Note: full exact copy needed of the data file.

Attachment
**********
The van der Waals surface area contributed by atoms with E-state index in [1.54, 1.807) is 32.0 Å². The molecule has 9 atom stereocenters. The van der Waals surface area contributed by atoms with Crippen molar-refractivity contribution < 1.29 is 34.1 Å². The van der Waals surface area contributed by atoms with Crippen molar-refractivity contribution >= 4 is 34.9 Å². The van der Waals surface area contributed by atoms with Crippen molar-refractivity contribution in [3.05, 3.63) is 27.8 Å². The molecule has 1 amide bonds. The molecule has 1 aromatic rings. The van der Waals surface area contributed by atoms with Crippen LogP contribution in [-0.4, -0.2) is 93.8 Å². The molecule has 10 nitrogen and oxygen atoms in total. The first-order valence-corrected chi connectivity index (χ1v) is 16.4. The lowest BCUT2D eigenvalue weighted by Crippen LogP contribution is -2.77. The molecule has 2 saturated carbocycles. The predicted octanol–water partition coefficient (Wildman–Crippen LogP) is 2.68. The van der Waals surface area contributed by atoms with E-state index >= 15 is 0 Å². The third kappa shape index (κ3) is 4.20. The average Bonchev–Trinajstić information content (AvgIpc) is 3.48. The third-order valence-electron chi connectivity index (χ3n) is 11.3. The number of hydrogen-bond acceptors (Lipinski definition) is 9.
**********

The van der Waals surface area contributed by atoms with E-state index in [1.54, 1.807) is 32.0 Å². The molecule has 9 atom stereocenters. The van der Waals surface area contributed by atoms with Crippen molar-refractivity contribution < 1.29 is 34.1 Å². The van der Waals surface area contributed by atoms with Crippen molar-refractivity contribution >= 4 is 34.9 Å². The van der Waals surface area contributed by atoms with Crippen molar-refractivity contribution in [3.05, 3.63) is 27.8 Å². The molecule has 1 amide bonds. The molecule has 1 aromatic rings. The van der Waals surface area contributed by atoms with Crippen LogP contribution in [-0.4, -0.2) is 93.8 Å². The molecule has 10 nitrogen and oxygen atoms in total. The first-order valence-corrected chi connectivity index (χ1v) is 16.4. The lowest BCUT2D eigenvalue weighted by Crippen LogP contribution is -2.77. The molecule has 2 saturated carbocycles. The predicted octanol–water partition coefficient (Wildman–Crippen LogP) is 2.68. The van der Waals surface area contributed by atoms with E-state index >= 15 is 0 Å². The third kappa shape index (κ3) is 4.20. The average Bonchev–Trinajstić information content (AvgIpc) is 3.48. The third-order valence-electron chi connectivity index (χ3n) is 11.3. The number of hydrogen-bond acceptors (Lipinski definition) is 9.